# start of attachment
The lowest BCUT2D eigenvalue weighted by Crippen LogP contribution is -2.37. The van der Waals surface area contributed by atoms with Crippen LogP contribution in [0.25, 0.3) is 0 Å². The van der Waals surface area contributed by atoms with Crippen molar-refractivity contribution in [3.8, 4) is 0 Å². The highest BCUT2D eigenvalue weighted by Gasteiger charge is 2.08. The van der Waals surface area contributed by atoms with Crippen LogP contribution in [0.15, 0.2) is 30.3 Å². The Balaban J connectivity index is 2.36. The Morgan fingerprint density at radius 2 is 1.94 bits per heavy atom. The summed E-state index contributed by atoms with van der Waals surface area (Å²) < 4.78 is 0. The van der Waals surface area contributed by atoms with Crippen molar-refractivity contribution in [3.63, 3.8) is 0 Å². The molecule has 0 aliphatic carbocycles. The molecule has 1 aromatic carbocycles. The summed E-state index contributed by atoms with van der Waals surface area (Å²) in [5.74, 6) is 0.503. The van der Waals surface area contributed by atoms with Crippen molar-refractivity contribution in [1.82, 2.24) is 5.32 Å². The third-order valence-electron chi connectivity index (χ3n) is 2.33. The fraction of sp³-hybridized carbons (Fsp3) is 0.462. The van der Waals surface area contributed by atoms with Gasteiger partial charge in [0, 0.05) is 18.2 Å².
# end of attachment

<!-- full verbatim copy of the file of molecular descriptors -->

The lowest BCUT2D eigenvalue weighted by Crippen LogP contribution is -2.37. The van der Waals surface area contributed by atoms with Crippen LogP contribution in [0.25, 0.3) is 0 Å². The van der Waals surface area contributed by atoms with Crippen molar-refractivity contribution in [3.8, 4) is 0 Å². The highest BCUT2D eigenvalue weighted by Gasteiger charge is 2.08. The van der Waals surface area contributed by atoms with Crippen LogP contribution in [0.15, 0.2) is 30.3 Å². The Balaban J connectivity index is 2.36. The Morgan fingerprint density at radius 2 is 1.94 bits per heavy atom. The summed E-state index contributed by atoms with van der Waals surface area (Å²) < 4.78 is 0. The van der Waals surface area contributed by atoms with Crippen molar-refractivity contribution in [3.63, 3.8) is 0 Å². The molecule has 0 aliphatic carbocycles. The molecule has 1 aromatic carbocycles. The summed E-state index contributed by atoms with van der Waals surface area (Å²) in [5.74, 6) is 0.503. The van der Waals surface area contributed by atoms with Crippen molar-refractivity contribution in [1.82, 2.24) is 5.32 Å². The third-order valence-electron chi connectivity index (χ3n) is 2.33. The fraction of sp³-hybridized carbons (Fsp3) is 0.462. The van der Waals surface area contributed by atoms with Gasteiger partial charge in [0, 0.05) is 18.2 Å².